Levi Rickert, editor-in-chief in Native Condition. Discussion »
Navajo Code Talkers
WASHINGTON - Today is known as Pearl Harbor Day. Some 1,500 were killed that day when the United States was attacked.
President Franklin Roosevelt, appearing before a joint session of Congress, declared: "December 7, 1941, a date that will live in infamy." It was 70 years ago today.
On December 7, 1941 there were reportedly some 5,000 American Indians in the United States military. By the end World War II, 24,521 American Indian who lived on reservations and another 20,000 off-reservation American Indians had served this nation. The combined 44,500 American Indian men and women, who served in the military during World War II, represented more than 10 percent of total American Indian population of 335,000, as reported in the 1940 United States census. In some tribes, up to 70 percent of able-bodied men served in the war.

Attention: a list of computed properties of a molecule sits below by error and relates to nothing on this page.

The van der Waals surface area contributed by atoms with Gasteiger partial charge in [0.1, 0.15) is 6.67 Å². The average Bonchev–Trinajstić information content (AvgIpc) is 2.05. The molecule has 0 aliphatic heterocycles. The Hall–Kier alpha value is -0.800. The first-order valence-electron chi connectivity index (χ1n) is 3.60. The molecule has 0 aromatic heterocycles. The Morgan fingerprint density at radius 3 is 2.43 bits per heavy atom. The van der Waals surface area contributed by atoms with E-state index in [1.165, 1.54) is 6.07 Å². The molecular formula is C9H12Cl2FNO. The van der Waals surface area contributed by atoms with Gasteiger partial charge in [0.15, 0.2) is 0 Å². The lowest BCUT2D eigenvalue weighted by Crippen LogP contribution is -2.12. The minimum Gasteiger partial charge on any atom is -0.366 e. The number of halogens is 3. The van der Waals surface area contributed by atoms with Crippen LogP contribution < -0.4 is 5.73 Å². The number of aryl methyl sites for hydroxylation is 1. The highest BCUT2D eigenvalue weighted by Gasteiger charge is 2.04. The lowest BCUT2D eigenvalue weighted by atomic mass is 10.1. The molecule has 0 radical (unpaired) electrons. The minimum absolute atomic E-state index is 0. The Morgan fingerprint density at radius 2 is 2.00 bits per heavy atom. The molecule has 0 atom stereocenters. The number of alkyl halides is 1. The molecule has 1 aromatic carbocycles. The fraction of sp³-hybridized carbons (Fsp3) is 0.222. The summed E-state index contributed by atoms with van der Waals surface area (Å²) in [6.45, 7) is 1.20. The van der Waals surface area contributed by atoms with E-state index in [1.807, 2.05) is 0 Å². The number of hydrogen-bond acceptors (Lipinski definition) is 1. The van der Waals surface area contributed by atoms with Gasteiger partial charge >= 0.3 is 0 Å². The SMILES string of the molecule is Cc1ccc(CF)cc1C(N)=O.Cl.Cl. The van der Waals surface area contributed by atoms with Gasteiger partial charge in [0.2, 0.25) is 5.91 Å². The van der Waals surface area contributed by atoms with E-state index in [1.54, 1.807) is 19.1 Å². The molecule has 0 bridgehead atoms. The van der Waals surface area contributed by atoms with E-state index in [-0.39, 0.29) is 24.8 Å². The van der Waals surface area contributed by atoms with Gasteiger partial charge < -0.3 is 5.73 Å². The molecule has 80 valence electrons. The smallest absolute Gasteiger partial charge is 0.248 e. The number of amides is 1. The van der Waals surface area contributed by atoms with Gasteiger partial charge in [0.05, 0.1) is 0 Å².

World War II ushered in the US military's utilization of American Indians, who were Choctaw and Navajo, as code talkers. The Choctaws served in the US Army and the Navajos served in the Marine Corps. The Hollywood movie "Wind Talkers" with Adam Beach, Ojibwa, was released in 2002 that tells the story of the Navajo code talkers.
An irony of history is the very languages that non-Indians literally attempted to beat out of them would be used in military code that helped to win the war for the United States. We can be glad the languages were not completely beat out of them as was the mission of their teachers when they were students in boarding schools. The American Indian codes have never been broken.
Today is a date to remember.
posted December 7, 2011 10:20 am est
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